Losing patience: No 10 threatens search engines over child porn

Internet search engines have until October, PM warns
Internet search engines have until October, PM warns
Alex Stevenson By

David Cameron has threatened to legislate against internet search giants to force them to do more against online child pornography.

The prime minister is handing firms like Google, Bing, Yahoo! and others a deadline of October to act, amid frustration in Downing Street at the slow pace of progress by search engines in taking steps against child porn.

Cameron wants them to refuse to return results for searches for obviously obscene terms, for example.

"They're not doing nothing but we need them to do more," he told BBC1's The Andrew Marr Show.

"I believe in free speech but free speech doesn't mean you have the right to incite murder, to incite child abuse.

"There's a triangle here: the people uploading the images, the people looking at the images. There are also the companies enabling it to happen."

No 10 wants more action to get what Cameron called "vile images of child abuse" off the internet.

In a speech tomorrow the prime minister is set to outline a set of measures which will help - potentially including more resources for the Internet Watch Foundation and for police.

"You have a duty to act on this — and it is a moral duty," he is expected to tell the internet search engines.

"I have called for a progress report in Downing Street in October, with the search engines coming to update me.

"If in October... progress is slow or non-existent... then I can tell you that we are already looking at the legislative options we have to force action."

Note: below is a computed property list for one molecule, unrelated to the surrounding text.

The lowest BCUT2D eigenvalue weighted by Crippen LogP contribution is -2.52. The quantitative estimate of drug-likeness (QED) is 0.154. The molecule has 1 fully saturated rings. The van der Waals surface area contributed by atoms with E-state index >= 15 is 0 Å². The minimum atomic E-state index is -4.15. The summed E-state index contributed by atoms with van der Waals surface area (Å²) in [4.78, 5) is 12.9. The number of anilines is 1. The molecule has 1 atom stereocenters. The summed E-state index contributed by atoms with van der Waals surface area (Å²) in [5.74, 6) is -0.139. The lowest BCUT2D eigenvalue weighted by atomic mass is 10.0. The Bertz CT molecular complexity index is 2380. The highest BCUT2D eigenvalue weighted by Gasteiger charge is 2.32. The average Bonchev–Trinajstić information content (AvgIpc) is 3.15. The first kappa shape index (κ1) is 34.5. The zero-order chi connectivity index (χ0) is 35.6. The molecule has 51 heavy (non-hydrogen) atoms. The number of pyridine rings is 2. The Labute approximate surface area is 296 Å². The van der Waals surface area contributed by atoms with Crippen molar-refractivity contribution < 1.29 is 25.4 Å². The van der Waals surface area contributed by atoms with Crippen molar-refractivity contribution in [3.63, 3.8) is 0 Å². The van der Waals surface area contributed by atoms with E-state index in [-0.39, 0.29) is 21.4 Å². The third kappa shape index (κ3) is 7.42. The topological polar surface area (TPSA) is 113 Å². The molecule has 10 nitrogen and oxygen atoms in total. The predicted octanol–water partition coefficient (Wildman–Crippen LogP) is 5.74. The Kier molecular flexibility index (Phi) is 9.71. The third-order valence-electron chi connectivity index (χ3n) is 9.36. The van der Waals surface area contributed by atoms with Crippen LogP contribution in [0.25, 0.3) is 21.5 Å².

Some search engines have already introduced a 'splash page' warning computer users if they are close to viewing illegal images.

No 10 wants the messages to be stated in stronger terms, warning of a potential loss of job or even access to their own children if they continue.

A series of high-profile murder cases have fuelled the drive for reform.

Mark Bridger, who murdered five-year-old April Jones in Powys in October 2012, had violent pornographic images of children on his laptop.

Stuart Hazell, the killer of 12-year-old Tia Sharp, was found to have "extensive" pornography involving young girls when police searched his home.

Labour is calling for the government to do more - by banning the depiction of rape in extreme porn as other countries have done, for example.

"If David Cameron is really serious about protecting our children he should stop blocking compulsory sex and relationship education in our schools which could teach all our children zero tolerance of violence in relationships and greater resilience against online abuse," shadow home secretary Yvette Cooper said.

Not all are completely comfortable with the moves against online pornography, however.

Padraig Reidy of the Index on Censorship warned on the World At One programme that "a kind of default censorship" would be in place if an opt-in filter is introduced.

"Families should be able to choose if they want to opt in to censorship," he said.

"If a filter is set up as a default then it can really restrict what people can see legitimately.

"Sites about sexual health, about sexuality and so on, will get caught up in the same filters as pornography.

"It will really restrict people's experience on the web, including children's."


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